Sgt. 1st Class Paul Ray Smith of Tampa left his wife and two children to go to the war in Iraq. At 33, he came to think of the soldiers he led as his "boys." Many were younger than him by a decade or more.
Smith wrote to his family that he was prepared to give everything he had to make sure "all my boys make it home." In a battle near the airport in Baghdad two years ago, he kept that promise. But in doing so he died, the only member of his platoon lost that day, April 4, 2003.
At a White House ceremony Monday, exactly two years after his death, Smith's family will receive his Medal of Honor, the nation's highest award for battlefield valor. It's a rare honor.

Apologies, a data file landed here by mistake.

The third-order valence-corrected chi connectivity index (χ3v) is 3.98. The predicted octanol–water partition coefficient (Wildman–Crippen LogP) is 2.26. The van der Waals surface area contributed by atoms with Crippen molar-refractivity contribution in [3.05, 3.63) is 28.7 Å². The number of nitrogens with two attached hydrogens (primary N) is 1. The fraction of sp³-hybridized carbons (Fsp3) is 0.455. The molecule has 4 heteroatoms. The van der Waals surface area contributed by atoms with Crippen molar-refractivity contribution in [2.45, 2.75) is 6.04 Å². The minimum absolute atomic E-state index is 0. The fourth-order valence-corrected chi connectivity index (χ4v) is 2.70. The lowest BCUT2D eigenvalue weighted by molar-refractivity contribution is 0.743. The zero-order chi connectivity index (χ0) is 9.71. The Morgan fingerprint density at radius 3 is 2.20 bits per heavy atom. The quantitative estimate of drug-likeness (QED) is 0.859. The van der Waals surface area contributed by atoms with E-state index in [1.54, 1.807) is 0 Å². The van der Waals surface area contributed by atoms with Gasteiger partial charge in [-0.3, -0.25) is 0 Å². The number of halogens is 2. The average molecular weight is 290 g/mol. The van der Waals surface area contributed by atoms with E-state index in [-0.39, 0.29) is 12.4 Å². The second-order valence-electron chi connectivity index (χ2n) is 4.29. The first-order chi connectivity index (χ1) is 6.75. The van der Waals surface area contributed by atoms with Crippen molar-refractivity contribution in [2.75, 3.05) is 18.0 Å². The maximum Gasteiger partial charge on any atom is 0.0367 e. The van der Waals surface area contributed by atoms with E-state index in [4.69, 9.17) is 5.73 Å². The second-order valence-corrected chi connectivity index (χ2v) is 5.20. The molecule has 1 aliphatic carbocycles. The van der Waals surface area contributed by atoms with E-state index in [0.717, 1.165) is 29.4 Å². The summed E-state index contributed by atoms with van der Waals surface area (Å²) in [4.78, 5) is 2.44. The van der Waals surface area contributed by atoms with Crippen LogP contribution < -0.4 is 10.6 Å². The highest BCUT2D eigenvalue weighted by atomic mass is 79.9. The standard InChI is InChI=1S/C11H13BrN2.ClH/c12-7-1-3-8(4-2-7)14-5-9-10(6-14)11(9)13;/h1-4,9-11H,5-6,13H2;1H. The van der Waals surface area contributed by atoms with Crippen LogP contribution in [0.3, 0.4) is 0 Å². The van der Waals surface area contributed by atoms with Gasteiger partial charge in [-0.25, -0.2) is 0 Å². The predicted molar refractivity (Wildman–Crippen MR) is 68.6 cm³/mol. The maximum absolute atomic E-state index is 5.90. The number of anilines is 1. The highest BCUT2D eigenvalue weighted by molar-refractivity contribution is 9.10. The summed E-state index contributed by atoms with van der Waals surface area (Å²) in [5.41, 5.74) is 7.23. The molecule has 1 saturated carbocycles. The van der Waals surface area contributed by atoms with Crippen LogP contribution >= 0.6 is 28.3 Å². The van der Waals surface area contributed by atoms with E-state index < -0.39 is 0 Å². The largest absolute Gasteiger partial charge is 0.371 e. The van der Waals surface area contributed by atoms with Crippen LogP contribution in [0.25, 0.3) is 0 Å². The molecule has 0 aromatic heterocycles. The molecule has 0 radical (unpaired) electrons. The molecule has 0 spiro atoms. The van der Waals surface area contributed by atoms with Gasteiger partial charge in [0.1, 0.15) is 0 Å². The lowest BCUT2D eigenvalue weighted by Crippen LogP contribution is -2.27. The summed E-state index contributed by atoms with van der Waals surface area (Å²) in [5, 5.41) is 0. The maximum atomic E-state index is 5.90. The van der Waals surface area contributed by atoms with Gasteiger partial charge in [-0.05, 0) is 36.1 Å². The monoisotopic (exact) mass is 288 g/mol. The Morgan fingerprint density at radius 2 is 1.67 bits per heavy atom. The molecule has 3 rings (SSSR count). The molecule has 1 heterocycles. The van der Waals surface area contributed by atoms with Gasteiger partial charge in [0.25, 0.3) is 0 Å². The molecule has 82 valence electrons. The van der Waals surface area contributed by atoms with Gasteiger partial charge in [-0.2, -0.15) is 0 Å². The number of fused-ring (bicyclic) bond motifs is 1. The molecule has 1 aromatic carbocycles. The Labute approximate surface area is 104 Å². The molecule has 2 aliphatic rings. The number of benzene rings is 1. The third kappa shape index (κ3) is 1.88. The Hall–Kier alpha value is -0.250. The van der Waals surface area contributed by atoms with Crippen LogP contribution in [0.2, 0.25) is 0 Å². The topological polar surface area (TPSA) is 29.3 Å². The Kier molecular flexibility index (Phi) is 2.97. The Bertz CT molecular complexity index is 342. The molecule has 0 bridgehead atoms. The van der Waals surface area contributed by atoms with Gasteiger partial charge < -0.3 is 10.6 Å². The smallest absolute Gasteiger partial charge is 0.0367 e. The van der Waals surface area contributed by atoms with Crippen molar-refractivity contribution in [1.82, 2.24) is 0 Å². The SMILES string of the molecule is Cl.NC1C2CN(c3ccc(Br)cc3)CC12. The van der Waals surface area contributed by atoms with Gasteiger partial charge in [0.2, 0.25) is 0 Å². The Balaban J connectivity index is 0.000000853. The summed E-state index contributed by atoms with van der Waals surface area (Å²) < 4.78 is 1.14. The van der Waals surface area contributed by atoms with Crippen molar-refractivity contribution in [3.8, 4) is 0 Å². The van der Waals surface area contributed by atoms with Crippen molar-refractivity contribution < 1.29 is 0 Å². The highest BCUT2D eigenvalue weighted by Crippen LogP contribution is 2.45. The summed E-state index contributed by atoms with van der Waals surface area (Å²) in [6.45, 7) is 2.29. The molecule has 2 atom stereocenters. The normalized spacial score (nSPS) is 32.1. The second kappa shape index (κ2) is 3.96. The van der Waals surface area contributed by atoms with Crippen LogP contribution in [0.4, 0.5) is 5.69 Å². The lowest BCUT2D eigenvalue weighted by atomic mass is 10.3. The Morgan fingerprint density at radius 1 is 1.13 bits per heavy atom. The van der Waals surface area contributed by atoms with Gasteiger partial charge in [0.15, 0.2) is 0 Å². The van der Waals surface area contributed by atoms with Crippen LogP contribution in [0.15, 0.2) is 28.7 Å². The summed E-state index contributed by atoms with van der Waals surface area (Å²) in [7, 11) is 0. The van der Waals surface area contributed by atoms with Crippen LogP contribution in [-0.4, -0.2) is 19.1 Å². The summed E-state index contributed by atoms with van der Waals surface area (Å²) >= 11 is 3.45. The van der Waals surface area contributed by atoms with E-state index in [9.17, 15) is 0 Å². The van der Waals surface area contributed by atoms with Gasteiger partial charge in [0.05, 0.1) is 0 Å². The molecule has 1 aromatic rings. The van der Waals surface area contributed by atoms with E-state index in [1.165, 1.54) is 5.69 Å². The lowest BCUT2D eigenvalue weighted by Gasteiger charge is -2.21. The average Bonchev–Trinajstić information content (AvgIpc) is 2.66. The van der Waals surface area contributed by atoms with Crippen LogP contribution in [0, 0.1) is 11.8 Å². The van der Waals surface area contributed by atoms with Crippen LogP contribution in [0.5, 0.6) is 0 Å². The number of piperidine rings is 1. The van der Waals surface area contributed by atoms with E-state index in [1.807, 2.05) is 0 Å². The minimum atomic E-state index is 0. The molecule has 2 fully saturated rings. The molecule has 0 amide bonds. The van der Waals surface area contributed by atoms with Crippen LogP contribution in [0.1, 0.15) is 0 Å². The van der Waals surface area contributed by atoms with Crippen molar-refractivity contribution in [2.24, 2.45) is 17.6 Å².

More than 1 million U.S. men and women have served in Iraq and Afghanistan since 2001, but Smith is the first to receive the Medal of Honor. It will be the first such medal issued in 12 years, when two soldiers were given it posthumously for actions in Somalia in 1993. Their battle was recounted in the book and film Black Hawk Down.
More than 42 million Americans have served in U.S. wars, but only 3,459 Medals of Honor have been awarded since the Civil War.